cover image Moving Kings

Moving Kings

Joshua Cohen. Random House, $26 (256p) ISBN 978-0-399-59018-4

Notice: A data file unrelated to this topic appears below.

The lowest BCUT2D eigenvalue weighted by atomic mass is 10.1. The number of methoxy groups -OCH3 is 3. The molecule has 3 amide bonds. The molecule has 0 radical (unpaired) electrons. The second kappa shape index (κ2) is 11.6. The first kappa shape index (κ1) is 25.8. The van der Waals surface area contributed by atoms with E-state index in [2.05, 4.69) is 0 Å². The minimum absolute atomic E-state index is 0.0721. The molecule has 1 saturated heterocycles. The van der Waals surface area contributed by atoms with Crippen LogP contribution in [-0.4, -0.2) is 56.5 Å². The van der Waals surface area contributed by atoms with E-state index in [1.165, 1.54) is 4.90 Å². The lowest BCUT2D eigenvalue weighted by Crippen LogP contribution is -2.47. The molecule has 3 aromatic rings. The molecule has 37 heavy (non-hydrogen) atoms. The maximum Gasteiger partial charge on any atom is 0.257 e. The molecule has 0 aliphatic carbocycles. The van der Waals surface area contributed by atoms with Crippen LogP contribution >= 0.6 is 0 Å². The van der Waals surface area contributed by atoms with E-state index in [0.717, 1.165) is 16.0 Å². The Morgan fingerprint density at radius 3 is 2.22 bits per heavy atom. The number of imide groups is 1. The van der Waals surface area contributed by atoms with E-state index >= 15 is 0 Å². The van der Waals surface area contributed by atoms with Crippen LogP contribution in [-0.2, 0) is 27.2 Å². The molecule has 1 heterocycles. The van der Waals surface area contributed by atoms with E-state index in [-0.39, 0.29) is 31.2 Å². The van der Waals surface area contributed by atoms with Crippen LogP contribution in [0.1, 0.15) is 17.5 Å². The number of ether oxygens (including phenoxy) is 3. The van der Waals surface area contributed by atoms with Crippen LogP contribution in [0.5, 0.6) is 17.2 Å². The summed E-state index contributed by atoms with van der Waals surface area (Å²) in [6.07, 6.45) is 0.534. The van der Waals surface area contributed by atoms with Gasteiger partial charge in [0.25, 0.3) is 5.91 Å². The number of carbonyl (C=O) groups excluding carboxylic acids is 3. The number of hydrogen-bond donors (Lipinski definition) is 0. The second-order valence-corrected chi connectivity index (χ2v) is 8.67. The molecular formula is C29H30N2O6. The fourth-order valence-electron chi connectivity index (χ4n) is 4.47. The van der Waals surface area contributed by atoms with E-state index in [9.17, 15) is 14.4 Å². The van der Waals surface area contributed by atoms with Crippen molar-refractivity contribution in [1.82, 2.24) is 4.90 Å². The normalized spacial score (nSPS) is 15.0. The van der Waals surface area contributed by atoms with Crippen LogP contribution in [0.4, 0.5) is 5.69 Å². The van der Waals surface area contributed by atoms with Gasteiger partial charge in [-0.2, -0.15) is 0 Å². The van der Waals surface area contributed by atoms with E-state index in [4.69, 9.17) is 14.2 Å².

Two Israeli soldiers immigrate to New York City to work as eviction movers in this striking, erratic novel from the author of Book of Numbers. The novel’s early sections follow the middle-aged Jewish owner of King’s Moving, David King, an estranged father who invites his 22-year-old cousin, Yoav, to work for him after Yoav’s discharge from the IDF. Following a poignant flashback to David’s lone trip to Israel, the novel focuses on Yoav, first on his fraught military experience, then on the unsmooth transition to American civilian life. The novel then alternates between Yoav’s assimilation and the arduous lack thereof for Uri, another solider from his unit, who eventually comes stateside to work for King’s Moving, leading to a haphazard climax involving a sledgehammer, a gun, and some reactivated military training. The prose achieves a wild brilliance but cannot sustain it, focusing too little on what feels like the beating heart of the story. There are, however, admirable risks to be found on most every page, resulting in an ambitious and thought-provoking read. (July)